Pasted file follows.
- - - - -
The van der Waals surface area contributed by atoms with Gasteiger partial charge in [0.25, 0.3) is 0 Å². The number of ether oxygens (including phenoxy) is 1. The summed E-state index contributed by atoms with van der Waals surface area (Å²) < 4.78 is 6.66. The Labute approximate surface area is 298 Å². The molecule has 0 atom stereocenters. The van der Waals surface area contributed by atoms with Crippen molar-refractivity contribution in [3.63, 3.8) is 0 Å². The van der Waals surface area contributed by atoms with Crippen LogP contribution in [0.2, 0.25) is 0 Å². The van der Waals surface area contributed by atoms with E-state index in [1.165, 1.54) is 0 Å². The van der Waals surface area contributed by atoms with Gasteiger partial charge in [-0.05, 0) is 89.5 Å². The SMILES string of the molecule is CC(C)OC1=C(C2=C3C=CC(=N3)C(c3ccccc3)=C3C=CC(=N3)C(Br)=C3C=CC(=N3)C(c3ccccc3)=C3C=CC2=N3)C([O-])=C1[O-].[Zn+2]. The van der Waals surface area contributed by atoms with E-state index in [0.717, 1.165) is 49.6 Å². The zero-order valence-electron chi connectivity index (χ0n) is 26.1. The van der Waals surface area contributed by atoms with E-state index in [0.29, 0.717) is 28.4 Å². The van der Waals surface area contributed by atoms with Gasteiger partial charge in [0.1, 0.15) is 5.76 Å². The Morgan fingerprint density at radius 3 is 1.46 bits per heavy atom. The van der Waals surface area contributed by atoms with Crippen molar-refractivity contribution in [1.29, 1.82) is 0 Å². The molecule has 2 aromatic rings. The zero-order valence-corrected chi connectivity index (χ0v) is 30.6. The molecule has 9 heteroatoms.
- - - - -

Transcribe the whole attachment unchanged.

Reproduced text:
The van der Waals surface area contributed by atoms with Gasteiger partial charge in [0.25, 0.3) is 0 Å². The number of ether oxygens (including phenoxy) is 1. The summed E-state index contributed by atoms with van der Waals surface area (Å²) < 4.78 is 6.66. The Labute approximate surface area is 298 Å². The molecule has 0 atom stereocenters. The van der Waals surface area contributed by atoms with Crippen molar-refractivity contribution in [3.63, 3.8) is 0 Å². The van der Waals surface area contributed by atoms with Crippen LogP contribution in [0.2, 0.25) is 0 Å². The van der Waals surface area contributed by atoms with E-state index in [1.165, 1.54) is 0 Å². The van der Waals surface area contributed by atoms with Gasteiger partial charge in [-0.05, 0) is 89.5 Å². The SMILES string of the molecule is CC(C)OC1=C(C2=C3C=CC(=N3)C(c3ccccc3)=C3C=CC(=N3)C(Br)=C3C=CC(=N3)C(c3ccccc3)=C3C=CC2=N3)C([O-])=C1[O-].[Zn+2]. The van der Waals surface area contributed by atoms with E-state index in [0.717, 1.165) is 49.6 Å². The zero-order valence-electron chi connectivity index (χ0n) is 26.1. The van der Waals surface area contributed by atoms with E-state index in [0.29, 0.717) is 28.4 Å². The van der Waals surface area contributed by atoms with Gasteiger partial charge in [0.1, 0.15) is 5.76 Å². The Morgan fingerprint density at radius 3 is 1.46 bits per heavy atom. The van der Waals surface area contributed by atoms with Crippen molar-refractivity contribution in [1.29, 1.82) is 0 Å². The molecule has 2 aromatic rings. The zero-order valence-corrected chi connectivity index (χ0v) is 30.6. The molecule has 9 heteroatoms.